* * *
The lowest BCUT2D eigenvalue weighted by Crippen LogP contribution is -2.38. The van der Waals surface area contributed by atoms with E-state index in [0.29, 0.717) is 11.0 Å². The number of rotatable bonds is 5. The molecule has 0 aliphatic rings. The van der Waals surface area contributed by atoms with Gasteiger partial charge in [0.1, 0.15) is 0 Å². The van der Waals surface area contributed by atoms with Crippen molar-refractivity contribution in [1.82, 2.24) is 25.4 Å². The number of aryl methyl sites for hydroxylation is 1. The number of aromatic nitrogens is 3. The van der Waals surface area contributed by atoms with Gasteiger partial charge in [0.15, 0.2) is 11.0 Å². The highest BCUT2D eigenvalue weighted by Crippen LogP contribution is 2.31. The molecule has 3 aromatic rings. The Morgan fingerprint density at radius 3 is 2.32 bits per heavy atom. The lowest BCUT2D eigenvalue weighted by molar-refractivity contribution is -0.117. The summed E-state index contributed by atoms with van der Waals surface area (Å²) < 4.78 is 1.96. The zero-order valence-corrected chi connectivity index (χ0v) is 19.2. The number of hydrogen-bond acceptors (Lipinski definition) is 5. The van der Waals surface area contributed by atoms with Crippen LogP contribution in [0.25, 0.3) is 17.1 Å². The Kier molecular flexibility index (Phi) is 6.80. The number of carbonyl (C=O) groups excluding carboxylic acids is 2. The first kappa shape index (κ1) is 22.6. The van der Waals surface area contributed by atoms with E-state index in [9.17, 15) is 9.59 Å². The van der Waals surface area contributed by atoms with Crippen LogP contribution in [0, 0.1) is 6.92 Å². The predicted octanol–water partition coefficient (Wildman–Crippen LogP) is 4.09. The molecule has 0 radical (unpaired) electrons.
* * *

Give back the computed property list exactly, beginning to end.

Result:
The lowest BCUT2D eigenvalue weighted by Crippen LogP contribution is -2.38. The van der Waals surface area contributed by atoms with E-state index in [0.29, 0.717) is 11.0 Å². The number of rotatable bonds is 5. The molecule has 0 aliphatic rings. The van der Waals surface area contributed by atoms with Gasteiger partial charge in [0.1, 0.15) is 0 Å². The van der Waals surface area contributed by atoms with Crippen molar-refractivity contribution in [1.82, 2.24) is 25.4 Å². The number of aryl methyl sites for hydroxylation is 1. The number of aromatic nitrogens is 3. The van der Waals surface area contributed by atoms with Gasteiger partial charge in [0.15, 0.2) is 11.0 Å². The highest BCUT2D eigenvalue weighted by Crippen LogP contribution is 2.31. The molecule has 3 aromatic rings. The Morgan fingerprint density at radius 3 is 2.32 bits per heavy atom. The lowest BCUT2D eigenvalue weighted by molar-refractivity contribution is -0.117. The summed E-state index contributed by atoms with van der Waals surface area (Å²) < 4.78 is 1.96. The zero-order valence-corrected chi connectivity index (χ0v) is 19.2. The number of hydrogen-bond acceptors (Lipinski definition) is 5. The van der Waals surface area contributed by atoms with Crippen LogP contribution in [0.25, 0.3) is 17.1 Å². The Kier molecular flexibility index (Phi) is 6.80. The number of carbonyl (C=O) groups excluding carboxylic acids is 2. The first kappa shape index (κ1) is 22.6. The van der Waals surface area contributed by atoms with E-state index in [9.17, 15) is 9.59 Å². The van der Waals surface area contributed by atoms with Crippen LogP contribution in [0, 0.1) is 6.92 Å². The predicted octanol–water partition coefficient (Wildman–Crippen LogP) is 4.09. The molecule has 0 radical (unpaired) electrons.